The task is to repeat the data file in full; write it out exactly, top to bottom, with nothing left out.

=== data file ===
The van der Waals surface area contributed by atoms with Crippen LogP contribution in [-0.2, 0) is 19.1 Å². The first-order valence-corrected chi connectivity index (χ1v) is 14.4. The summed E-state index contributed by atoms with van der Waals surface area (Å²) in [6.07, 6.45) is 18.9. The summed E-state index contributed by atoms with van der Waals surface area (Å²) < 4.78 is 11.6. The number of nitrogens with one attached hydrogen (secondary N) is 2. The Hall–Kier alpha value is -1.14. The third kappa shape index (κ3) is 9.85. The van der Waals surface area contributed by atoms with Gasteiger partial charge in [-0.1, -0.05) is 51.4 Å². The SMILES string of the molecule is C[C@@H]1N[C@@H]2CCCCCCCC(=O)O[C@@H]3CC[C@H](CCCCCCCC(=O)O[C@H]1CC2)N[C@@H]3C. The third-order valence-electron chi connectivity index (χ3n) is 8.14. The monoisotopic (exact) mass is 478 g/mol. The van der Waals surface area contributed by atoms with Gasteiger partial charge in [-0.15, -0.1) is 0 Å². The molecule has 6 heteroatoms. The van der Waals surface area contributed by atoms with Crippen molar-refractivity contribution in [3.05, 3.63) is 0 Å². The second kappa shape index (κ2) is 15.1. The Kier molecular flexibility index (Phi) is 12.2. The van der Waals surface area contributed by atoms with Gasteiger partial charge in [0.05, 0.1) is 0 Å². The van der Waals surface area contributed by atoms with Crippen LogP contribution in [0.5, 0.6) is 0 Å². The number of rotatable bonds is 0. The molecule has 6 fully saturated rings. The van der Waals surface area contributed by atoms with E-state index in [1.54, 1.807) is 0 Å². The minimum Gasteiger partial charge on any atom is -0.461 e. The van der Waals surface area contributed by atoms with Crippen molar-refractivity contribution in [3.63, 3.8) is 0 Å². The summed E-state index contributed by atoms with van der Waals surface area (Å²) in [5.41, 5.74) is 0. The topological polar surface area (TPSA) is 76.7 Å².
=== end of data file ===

The van der Waals surface area contributed by atoms with Crippen LogP contribution in [-0.2, 0) is 19.1 Å². The first-order valence-corrected chi connectivity index (χ1v) is 14.4. The summed E-state index contributed by atoms with van der Waals surface area (Å²) in [6.07, 6.45) is 18.9. The summed E-state index contributed by atoms with van der Waals surface area (Å²) < 4.78 is 11.6. The number of nitrogens with one attached hydrogen (secondary N) is 2. The Hall–Kier alpha value is -1.14. The third kappa shape index (κ3) is 9.85. The van der Waals surface area contributed by atoms with Gasteiger partial charge in [-0.1, -0.05) is 51.4 Å². The SMILES string of the molecule is C[C@@H]1N[C@@H]2CCCCCCCC(=O)O[C@@H]3CC[C@H](CCCCCCCC(=O)O[C@H]1CC2)N[C@@H]3C. The third-order valence-electron chi connectivity index (χ3n) is 8.14. The monoisotopic (exact) mass is 478 g/mol. The van der Waals surface area contributed by atoms with Gasteiger partial charge in [-0.15, -0.1) is 0 Å². The molecule has 6 heteroatoms. The van der Waals surface area contributed by atoms with Crippen molar-refractivity contribution in [3.05, 3.63) is 0 Å². The second kappa shape index (κ2) is 15.1. The Kier molecular flexibility index (Phi) is 12.2. The van der Waals surface area contributed by atoms with Gasteiger partial charge in [0.05, 0.1) is 0 Å². The van der Waals surface area contributed by atoms with Crippen LogP contribution in [0.5, 0.6) is 0 Å². The number of rotatable bonds is 0. The molecule has 6 fully saturated rings. The van der Waals surface area contributed by atoms with E-state index in [1.54, 1.807) is 0 Å². The minimum Gasteiger partial charge on any atom is -0.461 e. The van der Waals surface area contributed by atoms with Crippen molar-refractivity contribution in [3.63, 3.8) is 0 Å². The summed E-state index contributed by atoms with van der Waals surface area (Å²) in [5.41, 5.74) is 0. The topological polar surface area (TPSA) is 76.7 Å².